Coronary CT scan Effective Gatekeeper Exam for Heart Disease Patients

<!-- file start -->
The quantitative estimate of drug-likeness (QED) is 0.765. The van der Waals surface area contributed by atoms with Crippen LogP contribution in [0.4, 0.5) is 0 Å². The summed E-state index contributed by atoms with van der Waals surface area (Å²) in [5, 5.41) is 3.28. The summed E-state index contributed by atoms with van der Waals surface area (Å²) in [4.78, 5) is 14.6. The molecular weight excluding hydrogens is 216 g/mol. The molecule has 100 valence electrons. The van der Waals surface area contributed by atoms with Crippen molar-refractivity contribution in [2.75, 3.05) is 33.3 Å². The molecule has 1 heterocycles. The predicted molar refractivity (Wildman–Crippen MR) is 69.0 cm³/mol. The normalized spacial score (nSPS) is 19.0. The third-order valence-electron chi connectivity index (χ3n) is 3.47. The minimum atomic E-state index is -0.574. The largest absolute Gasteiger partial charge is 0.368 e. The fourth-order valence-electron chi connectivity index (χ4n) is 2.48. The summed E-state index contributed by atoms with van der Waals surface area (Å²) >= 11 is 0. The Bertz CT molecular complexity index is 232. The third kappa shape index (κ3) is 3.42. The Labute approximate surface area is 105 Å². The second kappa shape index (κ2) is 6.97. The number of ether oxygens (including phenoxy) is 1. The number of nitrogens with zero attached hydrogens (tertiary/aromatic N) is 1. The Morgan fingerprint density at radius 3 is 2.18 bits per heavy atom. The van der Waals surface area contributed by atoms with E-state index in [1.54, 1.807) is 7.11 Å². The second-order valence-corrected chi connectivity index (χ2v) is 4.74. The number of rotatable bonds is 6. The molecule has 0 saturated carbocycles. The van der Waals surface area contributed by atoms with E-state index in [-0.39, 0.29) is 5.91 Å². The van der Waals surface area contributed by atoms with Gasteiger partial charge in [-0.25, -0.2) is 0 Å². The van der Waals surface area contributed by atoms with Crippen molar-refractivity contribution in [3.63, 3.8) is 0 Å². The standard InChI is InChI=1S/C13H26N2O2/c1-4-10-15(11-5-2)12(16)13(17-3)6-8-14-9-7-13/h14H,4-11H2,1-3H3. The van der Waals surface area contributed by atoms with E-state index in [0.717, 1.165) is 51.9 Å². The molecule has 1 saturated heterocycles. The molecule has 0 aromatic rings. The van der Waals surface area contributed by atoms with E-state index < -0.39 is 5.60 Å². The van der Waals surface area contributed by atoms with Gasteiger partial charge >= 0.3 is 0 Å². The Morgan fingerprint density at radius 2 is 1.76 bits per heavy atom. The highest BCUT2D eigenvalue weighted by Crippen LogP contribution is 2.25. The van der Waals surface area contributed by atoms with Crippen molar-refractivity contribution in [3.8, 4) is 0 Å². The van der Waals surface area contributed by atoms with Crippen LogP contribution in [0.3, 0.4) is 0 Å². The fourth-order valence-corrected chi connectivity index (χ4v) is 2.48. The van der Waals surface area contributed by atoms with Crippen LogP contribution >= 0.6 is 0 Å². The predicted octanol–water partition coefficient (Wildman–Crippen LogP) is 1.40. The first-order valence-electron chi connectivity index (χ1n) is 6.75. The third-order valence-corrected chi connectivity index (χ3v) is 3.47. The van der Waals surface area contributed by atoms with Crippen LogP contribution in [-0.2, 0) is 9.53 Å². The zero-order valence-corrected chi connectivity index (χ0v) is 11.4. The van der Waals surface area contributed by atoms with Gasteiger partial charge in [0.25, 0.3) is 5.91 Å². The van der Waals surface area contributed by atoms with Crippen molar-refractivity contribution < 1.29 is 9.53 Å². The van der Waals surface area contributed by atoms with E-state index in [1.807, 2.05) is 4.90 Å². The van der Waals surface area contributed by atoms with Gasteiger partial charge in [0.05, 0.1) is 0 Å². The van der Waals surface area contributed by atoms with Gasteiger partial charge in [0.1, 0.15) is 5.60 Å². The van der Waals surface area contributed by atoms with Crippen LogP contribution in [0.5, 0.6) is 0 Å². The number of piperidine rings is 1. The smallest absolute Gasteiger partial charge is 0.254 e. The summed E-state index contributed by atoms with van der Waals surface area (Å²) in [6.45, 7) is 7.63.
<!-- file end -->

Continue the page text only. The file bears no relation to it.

CCTA Effective Gatekeeper Exam for Heart Disease Patients By Marijke Vroomen Durning, RN | October 24, 2012 Use of coronary CT angiography can effectively reduce the number of invasive procedures, a finding that supports CCTA’s role as a gatekeeper to invasive coronary angiography, according to a study published earlier this month online in the Journal of the American College of Cardiology. Studies evaluating patient management following CCTA have been few, despite its reported accuracy, said the researchers, who were from various centers across the United States. Exams such as invasive coronary angiography (ICA) are costly and have risks, so its use should be appropriately limited. For this study, researchers assessed 15,207 patients from eight sites in six countries who did not have known coronary artery disease (CAD) and who underwent CCTA and were followed for a mean of 2.3 years, +/- 1.2 years. The patients were part of a large database, the Coronary CT Angiography Evaluation for Clinical Outcomes (CONFIRM). Coronary artery stenosis was judged as obstructive if there was 50 percent or more stenosis present. The researchers were looking for all-cause mortality, rates of invasive coronary angiography, and revascularization (REV). Other data, such as presences of excessive dyspnea and chest pain (categorized as nonangina, typical angina, or atypical angina) were also noted. Researchers found at follow-up that ICA rates were low for patients who did not have CAD (2.5 percent) or who had mild CAD (8.3 percent) and there were similarly low rates for REV, 0.3 percent for those without CAD and 2.5 percent for those with mild CAD. Seventy-nine percent of ICA procedures occurred three months or earlier following CCTA. Patients with obstructive CAD in one vessel had rates of 44.3 percent for ICA and 28.0 percent for REV. Patients with obstructive CAD in two vessels had rates of 53.3 percent and 43.6 percent, respectively, and those with three affected vessels, rates were 69.4 percent and 66.8 percent, respectively. Only 0.02 percent of patients with no CAD history underwent percutaneous coronary intervention (PCI) and 0.1 percent underwent coronary artery bypass graft (CABG). For those with mild CA or obstructive CAD, the numbers rose a bit to 2 percent for PCI and 7.3 percent for CABG. According to the authors, these findings support the use of CCTA as a gatekeeper to ICA, reducing unnecessary use. “Patients with no or mild CAD were uncommonly referred to ICA,” the authors wrote, “while in those with more extensive and severe obstructive CAD, a gradient increase in ICA and REV use was observed.”